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3D imaging of BGA solder balls with voiding. Source: YXLON Cheetah EVO with ORYX 1616 detector


In order to demonstrate compliance with legislative requirements of all electronics and electromechanical parts used to create the newest offerings of the automotive industry, extensive data collection and testing is required. A single non-compliant part represents a very real risk, not only from a legal perspective, but also from a market recall that could cripple an organization. Of course, the greatest risk of part failure is the possibility of injury or even death. Proper inspection can greatly reduce or even eliminate unnecessary risks.


It is important to be able to define the accuracy and measurement error associated with inspection processes to quantitatively define risk. With the latest technology available in CT systems, it is now possible to define accuracy in the single-digit-micron range even for completely enclosed surfaces. Many times, there is no other way to nondestructively measure production components for field use.


It is one thing to be able to inspect and measure components, but without reliable and traceable processes, this data could become useless as soon as the components move to the next process. Utilizing repeatable fixturing and programmable inspection plans, automated reports can be generated on a serial number level to allow for traceability when the inevitable failure does occur. While the damage may be done, going back to analyze the images and reports can ensure manufacturers are continuously improving their products and thus, continuously making our roads safer.


Once you’ve identified the right method of inspection and data acquisition, the next step is the software analysis. The secret to successful analysis lies in the software you choose. It is key to visualize the data in the most effective way to ensure all indications are clearly identified and stand out from the background. Software can not only enable the operator to view the data but the computer itself can use algorithms to pick up subtle details that the human eye may have missed. Not to mention, these software tools make it faster and more repeatable across different operators, shifts, and even different regions.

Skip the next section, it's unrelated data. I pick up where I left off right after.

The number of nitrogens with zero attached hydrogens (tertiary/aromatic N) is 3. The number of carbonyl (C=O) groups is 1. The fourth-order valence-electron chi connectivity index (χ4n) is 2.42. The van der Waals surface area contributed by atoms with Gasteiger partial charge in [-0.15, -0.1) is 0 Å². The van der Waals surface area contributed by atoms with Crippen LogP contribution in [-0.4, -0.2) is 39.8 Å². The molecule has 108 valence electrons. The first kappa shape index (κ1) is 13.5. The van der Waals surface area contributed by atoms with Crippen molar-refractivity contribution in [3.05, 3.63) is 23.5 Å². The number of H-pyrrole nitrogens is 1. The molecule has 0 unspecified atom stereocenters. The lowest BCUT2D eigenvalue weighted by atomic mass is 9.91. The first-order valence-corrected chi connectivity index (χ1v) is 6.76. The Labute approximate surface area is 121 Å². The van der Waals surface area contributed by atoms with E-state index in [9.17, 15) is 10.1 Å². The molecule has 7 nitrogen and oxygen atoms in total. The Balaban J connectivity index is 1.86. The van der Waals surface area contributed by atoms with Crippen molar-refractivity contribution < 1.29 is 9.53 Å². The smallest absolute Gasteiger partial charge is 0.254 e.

Artificial intelligence and machine learning have become buzzwords in every industry, and inspection software is no different. Utilizing new algorithms from software (see next image), laminography data can be analyzed for voiding, BGA size, or die tilt in as few as three clicks. By making it easier (and faster!) to quantify data reliably, quality standards and procedures can be built around data, and trends can be analyzed over time for patterns. The automotive market often doesn’t have time for 100% inspection of every component, every time. Using trustworthy software to help guide decision making will guarantee the best outcome.

QTY 1121 NDT Automotive Trends: Laminography data of voiding in various leads.

Laminography data of voiding in various leads. Source: YXLON Cheetah EVO


Another major trend sweeping across the auto industry is automation. Whether that be assembly, welding, or even wiring, any chance to increase throughput and factory safety is thoroughly explored. Now it is becoming even easier to automate the inspection of samples with the use of acquisition software that seamlessly feeds directly into analysis and reporting. Entire inspection plans can be automated to include operator inputs as well algorithm outputs to encompass one single report per part. These reports can then be fed back into the manufacturing execution system for easy tracking of key metrics related to factory efficiency. These capabilities ultimately lead to a more trustworthy process that can reduce scrap and increase overall quality.

QTY 1121 NDT Automotive Trends: Laminography showing blown wire.

Laminography showing blown wire. Source: YXLON Cheetah EVO


The booming technology advancements in the automotive industry has been building over the past decade in Silicon Valley. This area, which has been known mainly for its long-standing global leadership in software development and product innovation, is fast emerging as the hub for research and development of the newest trends in the automotive industry. For example, the California Auto Tech Testing and Development Center (CATDC) located in this area is designed to support the rapidly evolving automotive industry providing state of the art testing and development.

According to Ellen Ray, application engineer for Comet Group Lab ONE in San Jose, “This area is teeming with company names you recognize in the automotive industry and so many new companies working to bring the next generation of vehicles to life.”


There’s no doubt that technology is rapidly advancing in the automotive industry. The demand for self-driving vehicles as well as a plethora of safety and driver-assist features mean the need for more sophisticated components is on the rise. Inspection is critical but complicated. The right inspection tool can make the difference between increased safety and productivity or failed parts and product recalls. When all is said and done, it comes down to size, safety, and software. The road to success for quality engineers lies in choosing the right inspection tool, the right software, and the right partner to guarantee safety and compliance in their automotive applications.